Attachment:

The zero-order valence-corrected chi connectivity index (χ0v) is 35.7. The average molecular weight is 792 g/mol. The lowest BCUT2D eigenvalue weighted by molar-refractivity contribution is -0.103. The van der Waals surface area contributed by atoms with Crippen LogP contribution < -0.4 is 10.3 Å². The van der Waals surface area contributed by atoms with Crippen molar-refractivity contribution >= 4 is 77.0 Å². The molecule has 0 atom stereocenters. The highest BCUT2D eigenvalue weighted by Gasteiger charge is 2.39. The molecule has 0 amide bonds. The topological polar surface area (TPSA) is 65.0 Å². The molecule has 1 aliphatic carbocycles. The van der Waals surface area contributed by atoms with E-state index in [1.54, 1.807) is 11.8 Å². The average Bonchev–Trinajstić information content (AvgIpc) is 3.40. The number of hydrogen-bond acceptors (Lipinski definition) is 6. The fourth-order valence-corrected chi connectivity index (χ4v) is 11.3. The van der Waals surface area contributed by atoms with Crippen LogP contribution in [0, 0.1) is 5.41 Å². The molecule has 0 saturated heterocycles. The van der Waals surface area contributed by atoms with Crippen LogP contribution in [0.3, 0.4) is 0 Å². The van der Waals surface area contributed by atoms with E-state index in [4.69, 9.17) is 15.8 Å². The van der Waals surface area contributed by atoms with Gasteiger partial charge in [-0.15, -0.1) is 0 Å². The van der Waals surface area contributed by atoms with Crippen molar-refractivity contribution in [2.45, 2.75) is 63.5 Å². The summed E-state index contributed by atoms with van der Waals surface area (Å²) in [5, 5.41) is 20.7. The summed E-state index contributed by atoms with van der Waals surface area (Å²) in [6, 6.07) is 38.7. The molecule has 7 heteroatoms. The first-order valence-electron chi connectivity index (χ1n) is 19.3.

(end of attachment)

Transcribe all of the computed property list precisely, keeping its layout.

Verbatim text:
The zero-order valence-corrected chi connectivity index (χ0v) is 35.7. The average molecular weight is 792 g/mol. The lowest BCUT2D eigenvalue weighted by molar-refractivity contribution is -0.103. The van der Waals surface area contributed by atoms with Crippen LogP contribution < -0.4 is 10.3 Å². The van der Waals surface area contributed by atoms with Crippen molar-refractivity contribution >= 4 is 77.0 Å². The molecule has 0 atom stereocenters. The highest BCUT2D eigenvalue weighted by Gasteiger charge is 2.39. The molecule has 0 amide bonds. The topological polar surface area (TPSA) is 65.0 Å². The molecule has 1 aliphatic carbocycles. The van der Waals surface area contributed by atoms with E-state index in [1.54, 1.807) is 11.8 Å². The average Bonchev–Trinajstić information content (AvgIpc) is 3.40. The number of hydrogen-bond acceptors (Lipinski definition) is 6. The fourth-order valence-corrected chi connectivity index (χ4v) is 11.3. The van der Waals surface area contributed by atoms with Crippen LogP contribution in [0, 0.1) is 5.41 Å². The molecule has 0 saturated heterocycles. The van der Waals surface area contributed by atoms with Crippen LogP contribution in [0.3, 0.4) is 0 Å². The van der Waals surface area contributed by atoms with E-state index in [4.69, 9.17) is 15.8 Å². The van der Waals surface area contributed by atoms with Gasteiger partial charge in [-0.15, -0.1) is 0 Å². The van der Waals surface area contributed by atoms with Crippen molar-refractivity contribution in [2.45, 2.75) is 63.5 Å². The summed E-state index contributed by atoms with van der Waals surface area (Å²) in [5, 5.41) is 20.7. The summed E-state index contributed by atoms with van der Waals surface area (Å²) in [6, 6.07) is 38.7. The molecule has 7 heteroatoms. The first-order valence-electron chi connectivity index (χ1n) is 19.3.